I pass the local estate and ignore the group of teens that shout 'alright darling, come have a drink with us' I almost feel like lecturing them for standing on street corners and wasting their evenings by getting drunk but I know how condescending that would be, and also I don't know anything about their circumstances. Maybe this is the only way they find their escape? or maybe they are just being typical teens!
Soon enough the houses start to become lighter, painted in pretty pastel colours that have hanging baskets decorating the stone. Sometimes when I walk along this street I have to pinch myself knowing I live on the good side of the city. If it wasn't for Richard (and a lump sum of my mothers guilt money) I know there's a chance I could have been one of those kids getting drunk, the only difference is I wouldn't be doing it on street corners, I would probably be sharing a bottle of jack with my dad.
As I take the final turn into our road I pick up the pace a little. A moving van is parked next to our house and boxes are being taken out of it and up to the house that has been empty for three months. I pat down my pencil skirt, getting rid of any flour that might be remaining and adjust my coat around me. It's always best to make a good first impression, I should know. It's probably paranoia but sometimes I see the perfectly manicured wives who live nearby with their immaculate hair and two seater sports cars looking at me and silently thinking 'how can she afford to live here?' sometimes I ask myself the same question. That's why I try and act older than I am. Maybe someone important who has a fabulous job in the city that makes a tremendous amount of money. Not just a girl that works in a little bakery just off the high street who barely makes minimum wage (times are hard for the bakery thanks to supermarkets churning out poorly made apple pies. Seems people prefer value over great taste)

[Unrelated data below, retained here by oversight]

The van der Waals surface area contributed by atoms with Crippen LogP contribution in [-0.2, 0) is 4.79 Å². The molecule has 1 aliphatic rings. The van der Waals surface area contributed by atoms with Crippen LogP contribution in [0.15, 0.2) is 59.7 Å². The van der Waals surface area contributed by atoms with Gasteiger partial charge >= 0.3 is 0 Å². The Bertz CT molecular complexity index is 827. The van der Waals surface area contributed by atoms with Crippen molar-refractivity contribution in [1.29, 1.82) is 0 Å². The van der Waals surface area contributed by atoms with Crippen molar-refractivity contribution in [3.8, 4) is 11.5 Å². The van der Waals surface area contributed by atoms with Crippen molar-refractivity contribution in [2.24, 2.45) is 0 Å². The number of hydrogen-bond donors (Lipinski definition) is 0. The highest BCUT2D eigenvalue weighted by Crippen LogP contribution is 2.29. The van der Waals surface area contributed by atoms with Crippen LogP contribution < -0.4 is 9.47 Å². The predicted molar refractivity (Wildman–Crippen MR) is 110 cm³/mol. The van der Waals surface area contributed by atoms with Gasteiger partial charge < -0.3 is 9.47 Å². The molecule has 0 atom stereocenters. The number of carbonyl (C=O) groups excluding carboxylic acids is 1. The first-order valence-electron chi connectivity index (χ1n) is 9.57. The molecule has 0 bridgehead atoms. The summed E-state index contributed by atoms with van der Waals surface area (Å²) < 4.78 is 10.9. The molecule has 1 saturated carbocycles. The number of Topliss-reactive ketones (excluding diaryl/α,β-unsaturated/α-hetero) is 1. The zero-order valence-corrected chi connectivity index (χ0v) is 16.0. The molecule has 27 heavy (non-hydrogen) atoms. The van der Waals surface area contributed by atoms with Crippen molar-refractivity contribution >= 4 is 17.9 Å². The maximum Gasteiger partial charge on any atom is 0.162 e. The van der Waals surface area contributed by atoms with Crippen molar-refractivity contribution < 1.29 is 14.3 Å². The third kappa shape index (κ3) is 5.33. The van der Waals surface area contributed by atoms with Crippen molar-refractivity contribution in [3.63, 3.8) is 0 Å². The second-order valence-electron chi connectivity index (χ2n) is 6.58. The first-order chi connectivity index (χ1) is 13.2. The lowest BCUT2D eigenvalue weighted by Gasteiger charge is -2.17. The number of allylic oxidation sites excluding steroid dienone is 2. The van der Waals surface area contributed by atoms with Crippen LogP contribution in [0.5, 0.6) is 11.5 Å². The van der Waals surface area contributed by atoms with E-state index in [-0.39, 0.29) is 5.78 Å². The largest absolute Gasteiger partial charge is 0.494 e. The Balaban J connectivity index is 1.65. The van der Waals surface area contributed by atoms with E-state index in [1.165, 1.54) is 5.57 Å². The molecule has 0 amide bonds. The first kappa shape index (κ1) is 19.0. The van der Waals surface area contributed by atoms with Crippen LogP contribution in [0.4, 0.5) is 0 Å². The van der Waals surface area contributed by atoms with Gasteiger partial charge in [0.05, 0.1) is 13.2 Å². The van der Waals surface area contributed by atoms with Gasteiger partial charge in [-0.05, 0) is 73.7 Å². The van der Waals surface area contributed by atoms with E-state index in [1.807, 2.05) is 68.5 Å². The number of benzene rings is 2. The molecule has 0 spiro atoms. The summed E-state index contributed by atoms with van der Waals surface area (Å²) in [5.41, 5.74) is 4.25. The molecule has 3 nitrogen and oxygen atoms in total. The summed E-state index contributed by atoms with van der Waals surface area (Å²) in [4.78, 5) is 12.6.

As I push open our little black steel gate I try and act as nonchalant as possible but as I look over I can only see the removal men anyway. I climb the four steps it takes to get to our heavy navy front door and look through my bag for my keys
'Woah, woah woah. Mate be careful with that! It's a vintage fender'
Someone's voice startles me and I nearly drop my bag. I watch the person in question run down to the van and take the guitar from a young lad who I presume hasn't been doing this job for long. Black boots hit off the steps and I smile as politely as I can without looking like some sort of crazy person
'Hello' green eyes meet mine and at first they aren't friendly. Just really pissed off 'I'm Sam. I live here' I gesture to the door, suddenly aware I seem like a step ford wife 'I guess we're neighbours?' I hold out my hand and the stranger looks at it like I'm holding out a wet fish. He hesitates and then holds his guitar in his other hand before pressing his palm into mine
'Matthew' he shakes my hand once and let's go
'Are you moving in alone?' These houses all have four bedrooms and it seems awfully big for one person to be living in. I can see I'm clearly annoying him as he makes no effort to hide his annoyed sigh
'No' he walks to the door and I roll my eyes. Well that went well. I put my key into the lock when I hear his voice again
'You won't have to nag me about the noise, we'll keep it down' and with that, he went inside.